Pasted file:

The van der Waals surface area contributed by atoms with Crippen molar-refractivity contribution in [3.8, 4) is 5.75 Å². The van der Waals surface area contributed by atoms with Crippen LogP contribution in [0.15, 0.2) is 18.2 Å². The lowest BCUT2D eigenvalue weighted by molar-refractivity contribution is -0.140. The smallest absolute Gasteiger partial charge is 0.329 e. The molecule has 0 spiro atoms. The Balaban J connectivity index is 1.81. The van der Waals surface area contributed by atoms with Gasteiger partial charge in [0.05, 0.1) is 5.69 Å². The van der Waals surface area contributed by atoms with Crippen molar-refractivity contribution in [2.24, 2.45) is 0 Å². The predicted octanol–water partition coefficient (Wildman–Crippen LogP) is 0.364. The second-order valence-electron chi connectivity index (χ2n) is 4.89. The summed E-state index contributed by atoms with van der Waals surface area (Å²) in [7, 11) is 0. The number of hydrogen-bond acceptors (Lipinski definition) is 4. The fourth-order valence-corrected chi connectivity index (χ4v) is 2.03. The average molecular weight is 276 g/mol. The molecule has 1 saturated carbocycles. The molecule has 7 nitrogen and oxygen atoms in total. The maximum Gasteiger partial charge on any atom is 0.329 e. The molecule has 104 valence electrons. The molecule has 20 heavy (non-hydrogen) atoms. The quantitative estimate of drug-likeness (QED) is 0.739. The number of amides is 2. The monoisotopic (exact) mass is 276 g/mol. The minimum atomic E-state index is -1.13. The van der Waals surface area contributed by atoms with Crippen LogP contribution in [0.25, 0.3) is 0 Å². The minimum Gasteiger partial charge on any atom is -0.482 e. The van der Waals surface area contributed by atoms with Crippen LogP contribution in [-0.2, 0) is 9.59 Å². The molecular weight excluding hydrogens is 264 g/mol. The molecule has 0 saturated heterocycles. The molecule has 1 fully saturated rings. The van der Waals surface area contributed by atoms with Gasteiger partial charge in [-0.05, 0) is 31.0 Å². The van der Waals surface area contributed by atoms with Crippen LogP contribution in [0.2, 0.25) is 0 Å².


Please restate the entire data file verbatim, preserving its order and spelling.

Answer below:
The van der Waals surface area contributed by atoms with Crippen molar-refractivity contribution in [3.8, 4) is 5.75 Å². The van der Waals surface area contributed by atoms with Crippen LogP contribution in [0.15, 0.2) is 18.2 Å². The lowest BCUT2D eigenvalue weighted by molar-refractivity contribution is -0.140. The smallest absolute Gasteiger partial charge is 0.329 e. The molecule has 0 spiro atoms. The Balaban J connectivity index is 1.81. The van der Waals surface area contributed by atoms with Gasteiger partial charge in [0.05, 0.1) is 5.69 Å². The van der Waals surface area contributed by atoms with Crippen molar-refractivity contribution in [2.24, 2.45) is 0 Å². The predicted octanol–water partition coefficient (Wildman–Crippen LogP) is 0.364. The second-order valence-electron chi connectivity index (χ2n) is 4.89. The summed E-state index contributed by atoms with van der Waals surface area (Å²) in [7, 11) is 0. The number of hydrogen-bond acceptors (Lipinski definition) is 4. The fourth-order valence-corrected chi connectivity index (χ4v) is 2.03. The average molecular weight is 276 g/mol. The molecule has 1 saturated carbocycles. The molecule has 7 nitrogen and oxygen atoms in total. The maximum Gasteiger partial charge on any atom is 0.329 e. The molecule has 104 valence electrons. The molecule has 20 heavy (non-hydrogen) atoms. The quantitative estimate of drug-likeness (QED) is 0.739. The number of amides is 2. The monoisotopic (exact) mass is 276 g/mol. The minimum atomic E-state index is -1.13. The van der Waals surface area contributed by atoms with Crippen LogP contribution in [0.25, 0.3) is 0 Å². The minimum Gasteiger partial charge on any atom is -0.482 e. The van der Waals surface area contributed by atoms with Crippen LogP contribution in [-0.2, 0) is 9.59 Å². The molecular weight excluding hydrogens is 264 g/mol. The molecule has 0 saturated heterocycles. The molecule has 1 fully saturated rings. The van der Waals surface area contributed by atoms with Gasteiger partial charge in [-0.05, 0) is 31.0 Å². The van der Waals surface area contributed by atoms with Crippen LogP contribution in [0.2, 0.25) is 0 Å².